Spectrophotometric Determination of Dye Content in Beverages

Spectrophotometric Determination of Dye Content in Beverages
Rebecca Nagurney and Jillian Grudzinski
Advisor: Dr. Pham
In this work we determined the amount of dyes in some commercial
food products using spectrophotometric methods. We tested red and
yellow Powerade drinks which according to the manufacturer contain
red #40 and yellow #6 respectively. By applying Beer’s law, we found
that the red Powerade contained 0.051 grams of dye and the yellow
Powerade contained 0.059 grams of dye per bottle. These amounts
may not seem like much; however, because most food products
contain dyes the amount of dyes we consume in our diet per year
could be rather large. An individual consuming one bottle of
Powerade a day is consuming more than 18 g/yr.
Food dye is included in almost everything we eat.
Even food and drinks that claim they are “100
percent natural” contain dye. Artificial food dyes
such as Red #40 and Yellow #5 are approved by the
FDA; however, some studies prove that these dyes
have carcinogenic effects and can cause
hyperactivity in children. Dyes are also included in
medicine and are used as a way to identify and
classify ourselves with familiar items. Other
countries besides the United States use all natural
resources as food dyes. The coloring that naturally
occur in many different fruits, vegetables, and
flowers are extracted and used instead of artificial
dyes. In this experiment, we obtained the amount
of dye in Powerade by using spectrophotometric
methods. Different dilutions of red and yellow dye
solutions were made and absorbance levels were
obtained from 375nm to 700nm wavelengths with
25nm increments.
Materials and Methods
To test the amount of red and yellow dye in each drink, stock solutions of the red #40 and yellow
#5 dyes were made. The stock solution of Red #40 had a concentration of 5.4 x 10-5 , and the
Yellow #5 stock solution had a concentration of 5.8 x 10-5. To determine the wavelength that had
the highest absorbance level for each dye, a spectrophotometer was used and the dyes were
tested across the visible wavelength spectra of 375nm to 700nm. The absorbance values
obtained for the stock solutions were plotted on a graph to easily show the lambda max values.
Three additional solutions were made for each dye and were tested at the lambda max values
obtained from the stock solutions. The absorbance level readings for the four red #40 and yellow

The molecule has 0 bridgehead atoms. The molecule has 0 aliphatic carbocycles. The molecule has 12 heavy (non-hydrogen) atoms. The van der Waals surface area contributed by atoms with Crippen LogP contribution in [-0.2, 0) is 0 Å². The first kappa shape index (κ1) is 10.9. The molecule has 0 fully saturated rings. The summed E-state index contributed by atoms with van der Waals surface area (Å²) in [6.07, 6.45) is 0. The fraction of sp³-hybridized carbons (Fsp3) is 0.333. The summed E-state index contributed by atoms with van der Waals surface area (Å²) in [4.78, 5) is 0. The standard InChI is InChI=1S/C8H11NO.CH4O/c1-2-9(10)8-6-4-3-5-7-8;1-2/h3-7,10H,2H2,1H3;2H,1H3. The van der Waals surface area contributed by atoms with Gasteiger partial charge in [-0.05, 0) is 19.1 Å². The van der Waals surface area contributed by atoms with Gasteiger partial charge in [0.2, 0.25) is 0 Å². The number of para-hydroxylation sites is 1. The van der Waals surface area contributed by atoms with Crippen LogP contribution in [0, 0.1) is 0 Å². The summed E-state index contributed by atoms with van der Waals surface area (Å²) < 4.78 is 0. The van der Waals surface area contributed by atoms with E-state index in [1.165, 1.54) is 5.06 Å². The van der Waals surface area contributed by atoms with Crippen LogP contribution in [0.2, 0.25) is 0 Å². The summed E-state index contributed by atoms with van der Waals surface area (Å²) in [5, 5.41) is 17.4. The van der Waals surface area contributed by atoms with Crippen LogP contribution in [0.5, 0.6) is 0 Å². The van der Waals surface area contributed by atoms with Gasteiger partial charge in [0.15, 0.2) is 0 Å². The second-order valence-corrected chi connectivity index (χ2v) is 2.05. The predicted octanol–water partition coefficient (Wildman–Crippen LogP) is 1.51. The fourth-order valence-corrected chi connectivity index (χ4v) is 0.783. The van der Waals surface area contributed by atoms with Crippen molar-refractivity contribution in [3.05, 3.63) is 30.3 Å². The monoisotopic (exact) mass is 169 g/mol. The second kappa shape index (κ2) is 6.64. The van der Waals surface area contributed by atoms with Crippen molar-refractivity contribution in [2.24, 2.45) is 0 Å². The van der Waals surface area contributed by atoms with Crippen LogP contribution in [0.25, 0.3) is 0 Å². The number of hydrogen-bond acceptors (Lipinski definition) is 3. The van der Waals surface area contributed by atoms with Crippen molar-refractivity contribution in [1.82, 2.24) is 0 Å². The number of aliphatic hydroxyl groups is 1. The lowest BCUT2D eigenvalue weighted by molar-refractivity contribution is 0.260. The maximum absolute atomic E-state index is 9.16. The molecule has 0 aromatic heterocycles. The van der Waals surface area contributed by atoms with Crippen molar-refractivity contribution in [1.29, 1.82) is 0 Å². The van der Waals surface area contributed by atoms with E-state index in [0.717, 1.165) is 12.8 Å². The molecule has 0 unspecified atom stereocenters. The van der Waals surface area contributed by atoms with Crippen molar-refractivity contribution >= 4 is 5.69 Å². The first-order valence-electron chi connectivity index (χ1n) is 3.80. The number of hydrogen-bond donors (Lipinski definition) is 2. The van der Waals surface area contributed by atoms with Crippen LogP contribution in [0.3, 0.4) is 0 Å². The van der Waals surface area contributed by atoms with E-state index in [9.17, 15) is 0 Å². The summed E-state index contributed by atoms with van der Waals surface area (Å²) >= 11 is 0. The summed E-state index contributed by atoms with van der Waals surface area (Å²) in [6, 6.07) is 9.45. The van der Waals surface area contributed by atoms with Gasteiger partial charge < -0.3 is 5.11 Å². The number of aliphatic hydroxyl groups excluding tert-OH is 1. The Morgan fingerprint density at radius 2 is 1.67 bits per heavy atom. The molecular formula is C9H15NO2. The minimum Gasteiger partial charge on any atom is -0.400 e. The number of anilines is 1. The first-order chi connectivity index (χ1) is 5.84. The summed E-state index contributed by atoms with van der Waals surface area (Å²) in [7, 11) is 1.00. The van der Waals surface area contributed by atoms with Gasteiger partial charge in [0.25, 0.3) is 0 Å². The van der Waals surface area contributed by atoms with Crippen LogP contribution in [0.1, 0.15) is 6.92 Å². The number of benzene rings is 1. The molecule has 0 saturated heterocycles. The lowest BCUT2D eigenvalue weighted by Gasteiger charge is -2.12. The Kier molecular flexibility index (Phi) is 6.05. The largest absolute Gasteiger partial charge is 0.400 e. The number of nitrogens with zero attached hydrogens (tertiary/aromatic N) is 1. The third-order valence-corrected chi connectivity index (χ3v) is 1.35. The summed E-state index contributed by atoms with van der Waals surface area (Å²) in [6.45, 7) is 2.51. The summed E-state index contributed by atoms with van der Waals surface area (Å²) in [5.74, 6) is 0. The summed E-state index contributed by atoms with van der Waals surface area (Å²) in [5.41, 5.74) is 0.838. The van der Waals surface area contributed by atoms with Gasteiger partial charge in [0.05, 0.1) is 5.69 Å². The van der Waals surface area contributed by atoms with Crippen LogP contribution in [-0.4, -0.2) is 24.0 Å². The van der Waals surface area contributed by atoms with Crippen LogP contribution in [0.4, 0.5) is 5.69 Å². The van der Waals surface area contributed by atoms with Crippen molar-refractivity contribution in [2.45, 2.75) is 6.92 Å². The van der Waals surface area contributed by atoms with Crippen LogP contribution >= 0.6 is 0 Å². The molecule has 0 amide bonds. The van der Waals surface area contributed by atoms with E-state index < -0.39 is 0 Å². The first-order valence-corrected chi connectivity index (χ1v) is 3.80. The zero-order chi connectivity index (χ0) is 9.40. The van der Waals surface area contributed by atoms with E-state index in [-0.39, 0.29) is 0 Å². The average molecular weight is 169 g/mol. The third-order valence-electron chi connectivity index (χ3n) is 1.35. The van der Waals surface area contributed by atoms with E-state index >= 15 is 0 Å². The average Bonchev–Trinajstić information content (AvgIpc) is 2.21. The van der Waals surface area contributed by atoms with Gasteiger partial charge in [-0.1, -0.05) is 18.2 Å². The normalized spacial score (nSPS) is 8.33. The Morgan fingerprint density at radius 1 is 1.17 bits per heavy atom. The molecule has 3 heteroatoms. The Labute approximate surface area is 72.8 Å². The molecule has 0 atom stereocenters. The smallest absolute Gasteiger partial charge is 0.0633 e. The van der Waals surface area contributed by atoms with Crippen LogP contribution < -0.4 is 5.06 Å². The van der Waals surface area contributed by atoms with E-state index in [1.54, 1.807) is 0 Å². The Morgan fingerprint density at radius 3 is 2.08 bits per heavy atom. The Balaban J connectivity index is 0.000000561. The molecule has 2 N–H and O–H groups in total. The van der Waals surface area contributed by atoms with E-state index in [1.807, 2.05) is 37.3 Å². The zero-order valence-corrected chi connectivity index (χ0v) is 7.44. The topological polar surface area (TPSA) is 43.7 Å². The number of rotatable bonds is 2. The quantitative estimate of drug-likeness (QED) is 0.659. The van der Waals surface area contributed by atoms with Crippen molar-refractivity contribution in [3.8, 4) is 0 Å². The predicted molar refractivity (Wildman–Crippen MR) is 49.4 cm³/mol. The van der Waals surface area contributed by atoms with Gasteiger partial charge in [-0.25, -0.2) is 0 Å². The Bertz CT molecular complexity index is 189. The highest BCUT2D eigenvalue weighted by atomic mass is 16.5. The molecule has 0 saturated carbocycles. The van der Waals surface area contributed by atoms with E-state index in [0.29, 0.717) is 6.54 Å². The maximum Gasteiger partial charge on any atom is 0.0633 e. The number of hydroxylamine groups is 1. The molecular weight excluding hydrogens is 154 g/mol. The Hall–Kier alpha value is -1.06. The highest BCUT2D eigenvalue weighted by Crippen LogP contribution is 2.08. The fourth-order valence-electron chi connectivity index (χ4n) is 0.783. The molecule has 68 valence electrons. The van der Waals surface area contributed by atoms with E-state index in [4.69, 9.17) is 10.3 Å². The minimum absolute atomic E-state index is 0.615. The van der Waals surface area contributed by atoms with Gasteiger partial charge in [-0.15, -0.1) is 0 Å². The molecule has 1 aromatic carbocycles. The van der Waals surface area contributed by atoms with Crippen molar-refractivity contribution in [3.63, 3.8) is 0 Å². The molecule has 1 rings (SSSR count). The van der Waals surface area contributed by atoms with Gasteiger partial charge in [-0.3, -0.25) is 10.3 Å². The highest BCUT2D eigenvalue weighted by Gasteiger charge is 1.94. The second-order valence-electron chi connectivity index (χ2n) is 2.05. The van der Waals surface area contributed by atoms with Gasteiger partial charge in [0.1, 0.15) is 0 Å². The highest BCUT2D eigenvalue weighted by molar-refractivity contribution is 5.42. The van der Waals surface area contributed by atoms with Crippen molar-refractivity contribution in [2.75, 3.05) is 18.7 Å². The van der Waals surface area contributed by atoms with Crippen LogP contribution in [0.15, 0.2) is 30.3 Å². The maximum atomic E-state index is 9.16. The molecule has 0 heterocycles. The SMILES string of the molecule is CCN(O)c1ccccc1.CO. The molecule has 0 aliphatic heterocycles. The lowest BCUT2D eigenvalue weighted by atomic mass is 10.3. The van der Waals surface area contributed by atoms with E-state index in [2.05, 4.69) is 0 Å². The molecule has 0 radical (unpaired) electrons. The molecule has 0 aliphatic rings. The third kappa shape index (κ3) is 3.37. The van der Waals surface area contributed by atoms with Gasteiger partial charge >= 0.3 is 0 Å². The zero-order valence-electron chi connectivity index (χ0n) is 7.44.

#5 dye solutions were plotted on graphs to form the standard curves. The slope of the line of
the standard curve was used to find the concentration of the dye in each drink. The powerade
drink was the diluted and its absorbance level was measured. The concentrations were then
used to find the amount of dye in grams in each bottle of powerade. This was done by using to
(dye concentration (mol/L)) X (L of solution) X (Molecular Mass of dye (g/mol)) X
(L of powerade/L of powerade in the solution) = Grams of Dye
The results obtained show that there is a
substantial amount of dye in each .946 L bottle
of powerade. The amount of dye calculated for
the red powerade was 0.051 grams and the
amount of dye calculated for the yellow
powerade was 0.059 grams.
Most foods we eat contain artificial dyes, but do we
really know how much dye we are consuming per
year? If a person consumes one bottle of powerade
per day for a whole year, that person will be
consuming over 18 grams of dye per year just from
the powerade. Because most foods that a person
eats on a daily basis contains dye , the amount of
dye that a person would consume per year is be
quite large. Red #40 has a MSDS heath rating of 1
and Yellow #5 has a health rating of 2. If the MSDS
health hazard level is that high for handling, how
could it be safe to consume even in small amounts?
Tests have been conducted on rats that have
consumed dye in their water, and each test showed
the dye had a negative effect on the rat’s health.
Other tests showed that the dyes may have been a
cause of cancer and infertility in the rats tested.
Soon, food and drink items that contain Red #40 dye
will have to place a warning on the label because of
the adverse effects the dye can do to a person’s
“Material Safety Data Sheet FD&C Red 40 MSDS.” Science Lab. Web.
11 April 2012.
“Material Safety Data Sheet FD&C Yellow 5 MSDS.” Science Lab.
Web. 11 April 2012.
Vorhees, Charles V., et al. “Developmental Toxicity and Psychotoxicity
of FD and C Red Dye # 40 (Allura Red
in Rats.” Toxicology 28.3 (2003): 207217. Web. 11 April 2012.

similar documents